WILLIAMS, Richard (c.1654-92), of Cabalfa, Clyro, Rad.
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Family and Education
b. c.1654, 2nd but 1st surv. s. of Henry Williams† of Cabalfa by his 1st w. Susan, da. of Sir Robert Whitney of Whitney Court, Herefs. and coh. to her bro. Thomas Whitney. educ. Pembroke, Oxf. matric. 11 May 1669, aged 15. m. Magdalen, s.p. suc. fa. 1675.1
Common councilman, New Radnor by 1689–Dec. 1690.
Williams, an active Whig in Radnorshire even though for the most part an inactive Member at Westminster, switched from the borough to the county seat in 1690 as part of an agreement with Sir Rowland Gwynne*, for whom he had stood down at elections twice before. On this occasion the change was designed by Gwynne as a manoeuvre to dish the Harleys of Brampton Bryan, and keep Robert Harley* from being returned as borough Member. Gwynne felt himself to be stronger at New Radnor Boroughs; Williams, with his manifold connexions (he could count himself a ‘cousin’ of Robert Harley and had ties with some of the Harleys’ close associates) and his record of parliamentary service, believed himself to be safe in the county; and so it proved, with Gwynne defeating Harley and Williams returned unopposed as knight of the shire. When Harley’s petition came before the committee Williams spoke on Gwynne’s behalf, and at the report, in November 1690, his was the only voice heard in the sitting Member’s defence. Even though Williams was probably marked by Robert Harley in April 1691 as a Country opponent of the ministry, he remained in alliance with Harley’s enemies in New Radnor, backing an alternative candidate to Harley’s nominee in the election for bailiff in September, and continuing this ‘trial of skill’ into the following year. However, a letter from a local agent to Harley in October 1691 suggests that Williams, observing the turning tide of political fortunes, may have begun to dissociate himself from Gwynne and make overtures to Harley. Williams was buried in his mother’s parish of Whitney on 4 Sept. 1692, and was succeeded by his only surviving brother Thomas, who himself died without male heir in 1704, thus effectively ending the Cabalfa line. A year later a private Act was passed to permit the sale of ‘several manors and lands’ in Breconshire, Herefordshire and Radnorshire, to pay the brothers’ accumulated debts.2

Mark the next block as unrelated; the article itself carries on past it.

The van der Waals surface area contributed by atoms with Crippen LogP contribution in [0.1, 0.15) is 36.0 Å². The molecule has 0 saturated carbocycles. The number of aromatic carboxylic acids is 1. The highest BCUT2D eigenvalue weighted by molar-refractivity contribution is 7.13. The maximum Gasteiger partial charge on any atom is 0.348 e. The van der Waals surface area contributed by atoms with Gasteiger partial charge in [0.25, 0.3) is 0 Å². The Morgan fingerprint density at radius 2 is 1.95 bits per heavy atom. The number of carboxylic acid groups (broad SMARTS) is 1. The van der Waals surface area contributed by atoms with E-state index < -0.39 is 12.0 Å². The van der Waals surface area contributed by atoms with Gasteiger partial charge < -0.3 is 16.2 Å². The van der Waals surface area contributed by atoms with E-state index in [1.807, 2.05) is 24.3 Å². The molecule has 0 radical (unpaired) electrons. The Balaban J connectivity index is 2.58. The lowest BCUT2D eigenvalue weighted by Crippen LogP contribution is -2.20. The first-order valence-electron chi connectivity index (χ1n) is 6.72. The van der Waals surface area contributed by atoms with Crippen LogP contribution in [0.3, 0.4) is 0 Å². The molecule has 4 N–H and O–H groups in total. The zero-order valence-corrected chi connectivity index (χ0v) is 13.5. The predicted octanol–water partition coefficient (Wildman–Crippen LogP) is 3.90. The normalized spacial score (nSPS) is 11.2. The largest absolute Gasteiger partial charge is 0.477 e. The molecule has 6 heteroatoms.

Ref Volumes: 1690-1715
Author: D. W. Hayton
- 1. C 6/216/80; PCC 26 Bence, 216 Fane.
- 2. D. R. L. Adams, ‘Parlty. Rep. Rad. 1536–1832’ (Wales Univ. MA thesis, 1969), 160, 173–8; Trans. Rad. Soc. xlvi. 11, 17; HMC Portland, iii. 444; Add. 70236, Edward* to Robert Harley, 18 Sept. 1691; 70254, William Probert to same, 16 Oct. 1691; HMC Lords, n.s. vi. 252–3.